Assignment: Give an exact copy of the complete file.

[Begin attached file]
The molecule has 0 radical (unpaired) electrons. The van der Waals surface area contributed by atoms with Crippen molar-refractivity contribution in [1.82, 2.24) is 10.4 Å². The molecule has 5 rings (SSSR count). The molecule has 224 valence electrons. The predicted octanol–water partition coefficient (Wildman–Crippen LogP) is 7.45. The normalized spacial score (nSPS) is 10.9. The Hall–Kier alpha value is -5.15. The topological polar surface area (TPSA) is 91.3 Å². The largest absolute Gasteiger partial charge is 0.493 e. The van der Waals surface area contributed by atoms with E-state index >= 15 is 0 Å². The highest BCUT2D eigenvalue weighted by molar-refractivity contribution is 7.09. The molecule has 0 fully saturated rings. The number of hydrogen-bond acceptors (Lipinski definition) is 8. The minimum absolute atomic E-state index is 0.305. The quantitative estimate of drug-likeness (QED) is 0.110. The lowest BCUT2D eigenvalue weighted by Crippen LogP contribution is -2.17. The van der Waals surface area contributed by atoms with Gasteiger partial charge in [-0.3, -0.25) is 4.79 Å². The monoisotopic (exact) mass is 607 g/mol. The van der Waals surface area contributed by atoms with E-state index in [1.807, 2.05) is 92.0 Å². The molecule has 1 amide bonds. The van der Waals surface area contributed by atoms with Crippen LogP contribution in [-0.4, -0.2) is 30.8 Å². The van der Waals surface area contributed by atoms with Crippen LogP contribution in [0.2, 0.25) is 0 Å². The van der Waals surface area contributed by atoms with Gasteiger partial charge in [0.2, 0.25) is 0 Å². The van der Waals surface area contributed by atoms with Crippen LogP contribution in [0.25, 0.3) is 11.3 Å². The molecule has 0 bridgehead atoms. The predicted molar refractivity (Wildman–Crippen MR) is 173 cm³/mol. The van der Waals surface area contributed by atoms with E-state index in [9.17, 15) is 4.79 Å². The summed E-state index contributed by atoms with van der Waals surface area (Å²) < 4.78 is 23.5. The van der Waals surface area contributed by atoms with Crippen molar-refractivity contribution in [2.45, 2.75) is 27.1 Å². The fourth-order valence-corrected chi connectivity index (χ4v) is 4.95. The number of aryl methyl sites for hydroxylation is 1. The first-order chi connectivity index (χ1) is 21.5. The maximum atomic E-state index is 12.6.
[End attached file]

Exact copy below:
The molecule has 0 radical (unpaired) electrons. The van der Waals surface area contributed by atoms with Crippen molar-refractivity contribution in [1.82, 2.24) is 10.4 Å². The molecule has 5 rings (SSSR count). The molecule has 224 valence electrons. The predicted octanol–water partition coefficient (Wildman–Crippen LogP) is 7.45. The normalized spacial score (nSPS) is 10.9. The Hall–Kier alpha value is -5.15. The topological polar surface area (TPSA) is 91.3 Å². The largest absolute Gasteiger partial charge is 0.493 e. The van der Waals surface area contributed by atoms with E-state index >= 15 is 0 Å². The highest BCUT2D eigenvalue weighted by molar-refractivity contribution is 7.09. The molecule has 0 fully saturated rings. The number of hydrogen-bond acceptors (Lipinski definition) is 8. The minimum absolute atomic E-state index is 0.305. The quantitative estimate of drug-likeness (QED) is 0.110. The lowest BCUT2D eigenvalue weighted by Crippen LogP contribution is -2.17. The van der Waals surface area contributed by atoms with Gasteiger partial charge in [-0.3, -0.25) is 4.79 Å². The monoisotopic (exact) mass is 607 g/mol. The van der Waals surface area contributed by atoms with E-state index in [1.807, 2.05) is 92.0 Å². The molecule has 1 amide bonds. The van der Waals surface area contributed by atoms with Crippen LogP contribution in [-0.4, -0.2) is 30.8 Å². The van der Waals surface area contributed by atoms with Crippen LogP contribution in [0.2, 0.25) is 0 Å². The van der Waals surface area contributed by atoms with Gasteiger partial charge in [0.2, 0.25) is 0 Å². The van der Waals surface area contributed by atoms with Crippen LogP contribution in [0.25, 0.3) is 11.3 Å². The molecule has 0 bridgehead atoms. The predicted molar refractivity (Wildman–Crippen MR) is 173 cm³/mol. The van der Waals surface area contributed by atoms with E-state index in [9.17, 15) is 4.79 Å². The summed E-state index contributed by atoms with van der Waals surface area (Å²) < 4.78 is 23.5. The van der Waals surface area contributed by atoms with Crippen molar-refractivity contribution in [2.45, 2.75) is 27.1 Å². The fourth-order valence-corrected chi connectivity index (χ4v) is 4.95. The number of aryl methyl sites for hydroxylation is 1. The first-order chi connectivity index (χ1) is 21.5. The maximum atomic E-state index is 12.6.